Another idea for a Dear Fangurl post – would you want to do a list of shows that you love but are often passed over or neglected / underrated? Cos every year there are so many new shiny shows but there are so many good ones that pass under the radar because of low ratings or are older etc. This could be a love note or shoutout to them.
First of all, I am an avid fan of your blog and am so grateful for your detailed, thoughtful reviews of various Korean dramas. You probably don’t remember me, but I loved The Third Charm and posted once on your blog using the handle “erstwing” about how much your review of the show resonated with me.
I have a question about genre that I was wondering if you might address/discuss on your blog one day. What do you make of the label “slice-of-life?” What are some “slice-of-life” Korean dramas and what makes them so? Based on the shows you have reviewed, I feel like you enjoyed this category of dramas, and thought you might have some wisdom to share. If you do enjoy “slice-of-life” dramas, what are some reasons? The label is used a lot in Kdrama discourse, but unlike other more established genres like the melodrama and the rom com, “slice-of-life” seems to be much hazier as a concept. I even did some research into American analogues and/or antecedents, but haven’t been able to find anything meaningful. Full disclosure: I am a college professor and my current research project investigates the slice-of-life genre in Korean dramas. I’m teaching in the US but I am actually from Singapore, so your blog is literally close to home for me. 🙂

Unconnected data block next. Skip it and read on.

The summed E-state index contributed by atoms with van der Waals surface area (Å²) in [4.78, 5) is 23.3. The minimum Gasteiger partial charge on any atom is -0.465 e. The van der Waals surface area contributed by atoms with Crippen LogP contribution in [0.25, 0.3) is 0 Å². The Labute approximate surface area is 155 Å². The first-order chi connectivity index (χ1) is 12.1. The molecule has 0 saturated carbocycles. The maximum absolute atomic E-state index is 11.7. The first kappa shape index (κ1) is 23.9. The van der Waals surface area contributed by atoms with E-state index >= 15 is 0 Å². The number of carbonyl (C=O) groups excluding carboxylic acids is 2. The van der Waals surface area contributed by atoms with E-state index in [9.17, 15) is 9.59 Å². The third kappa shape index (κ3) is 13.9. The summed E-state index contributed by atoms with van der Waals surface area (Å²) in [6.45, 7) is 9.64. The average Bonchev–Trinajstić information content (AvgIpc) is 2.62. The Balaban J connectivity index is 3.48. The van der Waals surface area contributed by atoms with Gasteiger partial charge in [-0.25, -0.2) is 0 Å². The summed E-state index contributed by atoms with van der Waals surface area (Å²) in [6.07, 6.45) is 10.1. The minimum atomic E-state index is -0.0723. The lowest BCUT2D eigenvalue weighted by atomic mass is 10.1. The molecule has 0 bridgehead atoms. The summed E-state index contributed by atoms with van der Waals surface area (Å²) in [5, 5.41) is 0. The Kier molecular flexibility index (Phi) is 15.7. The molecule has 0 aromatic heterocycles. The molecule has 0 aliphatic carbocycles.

Thanks again for all your insights and for the time you’ve generously given to cultivating this Kdrama fan community. 🙂
I am now a kdrama fan for quite a few years with several dramas under my cap. Of late, I feel that I’ve grown too critical. The kdrama world is no longer my escapist fantasy and stress buster. I keep nit picking. I feel disappointed (there’s that magic charm missing) by recent dramas (True Beauty, Lovestruck in the City just a few examples). I would have enjoyed these premises earlier. Should I just keep watching old dramas? Can you help?
An earthy youth-to-young adult story of growing up, and learning to love yourself and others, Suddenly This Summer is understated, poignant and relatable in all the right ways.
Because Show is more slice-of-life than its cuter drama cousins like A Love So Beautiful and Put Your Head On My Shoulder, it can feel like a slow watch. But what Show lacks in trendy cuteness, it more than makes up for, with characters – even the secondary ones – who feel like real people earnestly doing their best in their individual life journeys.
Even though Show is heart-pinching at times, it feels refreshing in its gentle earthiness.
I was late to the party, and started my watch of this show when everyone else was well into Show’s middle stretch. I struggled enough with Hyun Bin’s character in this show’s first two episodes, that I was legit on the brink of dropping this show. And then, Show ended, and there was such a heated furore among viewers for Show’s reportedly terrible-horrible-couldn’t-be-worse-let’s-boycott-this-writer-forever ending, that I was so sure that I had dodged a bullet.